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1 – 10 of 166
Article
Publication date: 1 February 2002

R. Romagnoli, R.O. Batic, V.F. Vetere, J.D. Sota, I.T. Lucchini and R.O. Carbonari

Hardened cement paste is a heterogeneous system resulting from the grouping of particles, films, microcrystals and other solid structural elements bounded in a porous…

Abstract

Hardened cement paste is a heterogeneous system resulting from the grouping of particles, films, microcrystals and other solid structural elements bounded in a porous mass. The cement paste microstructure must be understood firstly due to its influence on concrete properties. The behaviour of concrete greatly depends on the conformation of localised special structures rather than on general structures found in the mass cement paste. The objective of this paper was to study the cement paste microstructure, as a function of the water–cement ratio, in order to interpret the variations of the steel–mortar bond strength and the developing of the corrosion process in steel–mortar specimens kept in tap water and 3 percent sodium chloride solutions for 1 year. A description of the steel–mortar interface was also provided.

Details

Anti-Corrosion Methods and Materials, vol. 49 no. 1
Type: Research Article
ISSN: 0003-5599

Keywords

Article
Publication date: 1 June 1999

L.S. Hernández, B. del Amo and R. Romagnoli

Substitution of zinc chromate or zinc yellow, traditionally used as anticorrosive pigment, for other phosphate‐based pigments that are not hazardous to health and have the…

Abstract

Substitution of zinc chromate or zinc yellow, traditionally used as anticorrosive pigment, for other phosphate‐based pigments that are not hazardous to health and have the same anticorrosive behaviour or even better, is studied in this paper. Four alkyd paints were specially prepared; two of them contained calcium acid phosphate or micronised zinc phosphate as anticorrosive pigments respectively. A paint containing zinc chromate was used as reference and a paint without anticorrosive pigments was used as a blank, in which the other ingredients were increased proportionally to attain the desired PVC relationship. The corrosion behaviour of low carbon steel panels coated with these paints in a 3 per cent NaCl solution was assessed by electrochemical impedance spectroscopy (EIS). In addition, other painted panels were evaluated by salt spray and humidity chamber tests. Results of all tests showed that the paint with calcium acid phosphate and especially that with micronised zinc phosphate exhibited better behaviour than paint with zinc chromate. Analysis of impedance parameters (ionic resistance and capacitance of the paint film) against immersion time allowed the paints to be ranked in the same order as that obtained with salt spray and humidity chamber tests.

Details

Anti-Corrosion Methods and Materials, vol. 46 no. 3
Type: Research Article
ISSN: 0003-5599

Keywords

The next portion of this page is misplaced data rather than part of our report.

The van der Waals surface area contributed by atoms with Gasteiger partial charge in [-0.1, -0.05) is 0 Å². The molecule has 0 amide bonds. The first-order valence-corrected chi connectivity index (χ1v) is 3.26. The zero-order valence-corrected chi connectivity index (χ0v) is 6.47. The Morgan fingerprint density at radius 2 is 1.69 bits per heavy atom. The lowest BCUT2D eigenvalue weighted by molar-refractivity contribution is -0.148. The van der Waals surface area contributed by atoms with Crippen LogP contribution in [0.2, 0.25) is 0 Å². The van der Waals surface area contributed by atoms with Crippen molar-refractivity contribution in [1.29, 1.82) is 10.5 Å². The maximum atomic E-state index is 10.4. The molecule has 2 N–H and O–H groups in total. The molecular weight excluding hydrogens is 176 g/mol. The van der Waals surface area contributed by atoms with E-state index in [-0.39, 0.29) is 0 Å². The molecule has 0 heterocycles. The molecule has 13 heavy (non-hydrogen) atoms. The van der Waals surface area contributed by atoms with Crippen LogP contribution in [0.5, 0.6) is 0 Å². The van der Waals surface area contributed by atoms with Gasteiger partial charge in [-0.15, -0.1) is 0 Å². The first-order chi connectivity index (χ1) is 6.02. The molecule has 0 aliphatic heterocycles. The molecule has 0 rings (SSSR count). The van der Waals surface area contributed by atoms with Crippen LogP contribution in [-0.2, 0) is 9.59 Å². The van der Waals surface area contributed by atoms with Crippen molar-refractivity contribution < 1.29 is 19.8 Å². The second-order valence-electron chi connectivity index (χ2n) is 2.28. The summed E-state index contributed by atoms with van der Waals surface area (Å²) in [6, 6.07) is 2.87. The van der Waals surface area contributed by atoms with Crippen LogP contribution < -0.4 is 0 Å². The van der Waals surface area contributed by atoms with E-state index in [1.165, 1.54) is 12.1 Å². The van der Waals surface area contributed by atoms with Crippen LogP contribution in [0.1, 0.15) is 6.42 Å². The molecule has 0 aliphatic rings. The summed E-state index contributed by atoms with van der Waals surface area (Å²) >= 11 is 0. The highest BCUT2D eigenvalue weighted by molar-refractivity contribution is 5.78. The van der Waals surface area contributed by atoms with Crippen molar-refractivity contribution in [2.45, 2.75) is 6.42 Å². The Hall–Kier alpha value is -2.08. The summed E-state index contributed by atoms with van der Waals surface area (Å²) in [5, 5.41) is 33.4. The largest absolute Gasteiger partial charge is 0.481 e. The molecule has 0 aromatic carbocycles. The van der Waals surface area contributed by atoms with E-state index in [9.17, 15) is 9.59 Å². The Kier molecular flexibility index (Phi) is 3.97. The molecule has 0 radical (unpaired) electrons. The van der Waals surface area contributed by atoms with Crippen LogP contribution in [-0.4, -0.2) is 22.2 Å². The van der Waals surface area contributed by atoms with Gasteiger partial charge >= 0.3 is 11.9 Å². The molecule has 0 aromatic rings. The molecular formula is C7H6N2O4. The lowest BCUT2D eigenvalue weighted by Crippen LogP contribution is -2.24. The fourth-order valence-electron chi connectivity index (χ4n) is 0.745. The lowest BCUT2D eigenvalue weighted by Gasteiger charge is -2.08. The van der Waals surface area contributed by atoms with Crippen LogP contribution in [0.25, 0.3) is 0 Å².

Article
Publication date: 1 February 2001

M. Deyá, V.F. Vetere, R. Romagnoli and B. del Amo

The efficiency of two anticorrosive pigments containing aluminium polyphosphate was studied. Pigments were analysed by current analytical techniques and characterised by…

Abstract

The efficiency of two anticorrosive pigments containing aluminium polyphosphate was studied. Pigments were analysed by current analytical techniques and characterised by FT‐IR spectrometry. The anticorrosive properties of the selected pigments were evaluated following the electrochemical behaviour of a steel electrode in pigments suspensions. In a second stage, solvent‐borne paints with 30 and 10% v/v of the pigment and PVC/CPVC (pigment volume concentration/critical pigment volume concentration) ratio 0.8 were formulated. Three resins were chosen as film forming materials: an alkyd, an epoxy and a vinyl. The performance of the resulting anticorrosive paints was assessed by accelerated (salt spray cabinet and humidity chamber) and electrochemical tests (corrosion potential, ionic resistance and polarisation resistance). The anticorrosive performance of the tested paints was closely related with pigment composition. The nature of the resin was also of importance; in this sense, epoxy paints showed the best anticorrosive performance. Good correlation has been obtained between accelerated and electrochemical tests.

Details

Pigment & Resin Technology, vol. 30 no. 1
Type: Research Article
ISSN: 0369-9420

Keywords

Article
Publication date: 4 January 2013

O.R. Batic, J.D. Sota, J.L. Fernández, N. Bellotti and R. Romagnoli

This research aims to study the influence of limestone filler on rebar corrosion.

Abstract

Purpose

This research aims to study the influence of limestone filler on rebar corrosion.

Design/methodology/approach

Mortar samples containing 35% calcareous filler and with a rebar inserted in the axis, were cast. Specimens were cured at the open air and during 28 days in lime water. After curing, they were submerged in two electrolytes (tap water and 3% NaCl) and corrosion parameters (corrosion potential and corrosion current) were monitored over time by d.c. techniques. Simultaneously, electrochemical noise measurements were carried out. After corrosion tests, rebars were pulled out by lateral compression, and their surface observed by scanning electron microscopy.

Findings